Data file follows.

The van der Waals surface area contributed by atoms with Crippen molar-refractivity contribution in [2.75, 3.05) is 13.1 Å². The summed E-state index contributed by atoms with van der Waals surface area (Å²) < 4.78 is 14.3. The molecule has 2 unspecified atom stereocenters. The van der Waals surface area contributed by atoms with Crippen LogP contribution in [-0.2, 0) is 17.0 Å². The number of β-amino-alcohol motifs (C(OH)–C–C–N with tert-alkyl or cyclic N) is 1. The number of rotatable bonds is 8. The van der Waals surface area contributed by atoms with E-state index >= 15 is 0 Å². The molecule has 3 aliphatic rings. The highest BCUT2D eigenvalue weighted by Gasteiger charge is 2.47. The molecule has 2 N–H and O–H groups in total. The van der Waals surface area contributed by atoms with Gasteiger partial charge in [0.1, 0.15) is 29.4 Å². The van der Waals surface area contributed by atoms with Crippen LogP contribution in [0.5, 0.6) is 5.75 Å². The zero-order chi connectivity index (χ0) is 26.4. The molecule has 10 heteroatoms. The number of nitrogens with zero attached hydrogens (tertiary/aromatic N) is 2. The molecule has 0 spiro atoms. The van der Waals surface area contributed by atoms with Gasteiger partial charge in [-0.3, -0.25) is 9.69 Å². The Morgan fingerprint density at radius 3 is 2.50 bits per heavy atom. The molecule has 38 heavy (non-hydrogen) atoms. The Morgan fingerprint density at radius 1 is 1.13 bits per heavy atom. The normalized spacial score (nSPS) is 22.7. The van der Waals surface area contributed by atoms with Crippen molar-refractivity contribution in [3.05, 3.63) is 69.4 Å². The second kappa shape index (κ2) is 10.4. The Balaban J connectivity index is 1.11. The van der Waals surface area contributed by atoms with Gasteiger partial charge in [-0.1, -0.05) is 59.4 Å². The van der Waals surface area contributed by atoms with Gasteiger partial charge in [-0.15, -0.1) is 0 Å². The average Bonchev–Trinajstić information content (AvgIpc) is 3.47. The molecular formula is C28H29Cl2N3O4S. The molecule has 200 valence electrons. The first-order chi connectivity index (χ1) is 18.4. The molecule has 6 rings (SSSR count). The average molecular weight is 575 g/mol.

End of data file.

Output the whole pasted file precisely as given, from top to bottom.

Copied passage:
The van der Waals surface area contributed by atoms with Crippen molar-refractivity contribution in [2.75, 3.05) is 13.1 Å². The summed E-state index contributed by atoms with van der Waals surface area (Å²) < 4.78 is 14.3. The molecule has 2 unspecified atom stereocenters. The van der Waals surface area contributed by atoms with Crippen LogP contribution in [-0.2, 0) is 17.0 Å². The number of β-amino-alcohol motifs (C(OH)–C–C–N with tert-alkyl or cyclic N) is 1. The number of rotatable bonds is 8. The van der Waals surface area contributed by atoms with E-state index >= 15 is 0 Å². The molecule has 3 aliphatic rings. The highest BCUT2D eigenvalue weighted by Gasteiger charge is 2.47. The molecule has 2 N–H and O–H groups in total. The van der Waals surface area contributed by atoms with Gasteiger partial charge in [0.1, 0.15) is 29.4 Å². The van der Waals surface area contributed by atoms with Crippen LogP contribution in [0.5, 0.6) is 5.75 Å². The zero-order chi connectivity index (χ0) is 26.4. The molecule has 10 heteroatoms. The number of nitrogens with zero attached hydrogens (tertiary/aromatic N) is 2. The molecule has 0 spiro atoms. The van der Waals surface area contributed by atoms with Gasteiger partial charge in [-0.3, -0.25) is 9.69 Å². The Morgan fingerprint density at radius 3 is 2.50 bits per heavy atom. The molecule has 38 heavy (non-hydrogen) atoms. The Morgan fingerprint density at radius 1 is 1.13 bits per heavy atom. The normalized spacial score (nSPS) is 22.7. The van der Waals surface area contributed by atoms with Crippen molar-refractivity contribution in [3.05, 3.63) is 69.4 Å². The second kappa shape index (κ2) is 10.4. The Balaban J connectivity index is 1.11. The van der Waals surface area contributed by atoms with Gasteiger partial charge in [-0.1, -0.05) is 59.4 Å². The van der Waals surface area contributed by atoms with Gasteiger partial charge in [-0.15, -0.1) is 0 Å². The average Bonchev–Trinajstić information content (AvgIpc) is 3.47. The molecular formula is C28H29Cl2N3O4S. The molecule has 200 valence electrons. The first-order chi connectivity index (χ1) is 18.4. The molecule has 6 rings (SSSR count). The average molecular weight is 575 g/mol.